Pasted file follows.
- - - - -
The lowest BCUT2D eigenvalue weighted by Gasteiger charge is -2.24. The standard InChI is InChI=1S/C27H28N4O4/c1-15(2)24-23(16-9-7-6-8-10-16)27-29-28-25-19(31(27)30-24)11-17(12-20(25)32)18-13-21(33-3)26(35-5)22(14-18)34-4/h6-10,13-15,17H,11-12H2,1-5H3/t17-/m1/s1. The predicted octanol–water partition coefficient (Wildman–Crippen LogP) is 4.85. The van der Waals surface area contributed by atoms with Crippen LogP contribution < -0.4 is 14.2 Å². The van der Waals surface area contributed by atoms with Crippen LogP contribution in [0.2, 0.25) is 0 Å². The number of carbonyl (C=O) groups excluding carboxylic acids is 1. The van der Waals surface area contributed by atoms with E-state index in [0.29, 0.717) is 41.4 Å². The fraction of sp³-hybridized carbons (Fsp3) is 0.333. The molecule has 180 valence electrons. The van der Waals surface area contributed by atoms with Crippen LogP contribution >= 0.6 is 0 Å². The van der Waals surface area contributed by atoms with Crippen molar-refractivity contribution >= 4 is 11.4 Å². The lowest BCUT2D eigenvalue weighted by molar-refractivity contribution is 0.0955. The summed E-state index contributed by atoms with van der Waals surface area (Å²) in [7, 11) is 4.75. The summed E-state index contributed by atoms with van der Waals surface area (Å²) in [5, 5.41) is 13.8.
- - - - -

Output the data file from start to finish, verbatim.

The lowest BCUT2D eigenvalue weighted by Gasteiger charge is -2.24. The standard InChI is InChI=1S/C27H28N4O4/c1-15(2)24-23(16-9-7-6-8-10-16)27-29-28-25-19(31(27)30-24)11-17(12-20(25)32)18-13-21(33-3)26(35-5)22(14-18)34-4/h6-10,13-15,17H,11-12H2,1-5H3/t17-/m1/s1. The predicted octanol–water partition coefficient (Wildman–Crippen LogP) is 4.85. The van der Waals surface area contributed by atoms with Crippen LogP contribution < -0.4 is 14.2 Å². The van der Waals surface area contributed by atoms with Crippen LogP contribution in [0.2, 0.25) is 0 Å². The number of carbonyl (C=O) groups excluding carboxylic acids is 1. The van der Waals surface area contributed by atoms with E-state index in [0.29, 0.717) is 41.4 Å². The fraction of sp³-hybridized carbons (Fsp3) is 0.333. The molecule has 180 valence electrons. The van der Waals surface area contributed by atoms with Crippen LogP contribution >= 0.6 is 0 Å². The van der Waals surface area contributed by atoms with Crippen molar-refractivity contribution >= 4 is 11.4 Å². The lowest BCUT2D eigenvalue weighted by molar-refractivity contribution is 0.0955. The summed E-state index contributed by atoms with van der Waals surface area (Å²) in [7, 11) is 4.75. The summed E-state index contributed by atoms with van der Waals surface area (Å²) in [5, 5.41) is 13.8.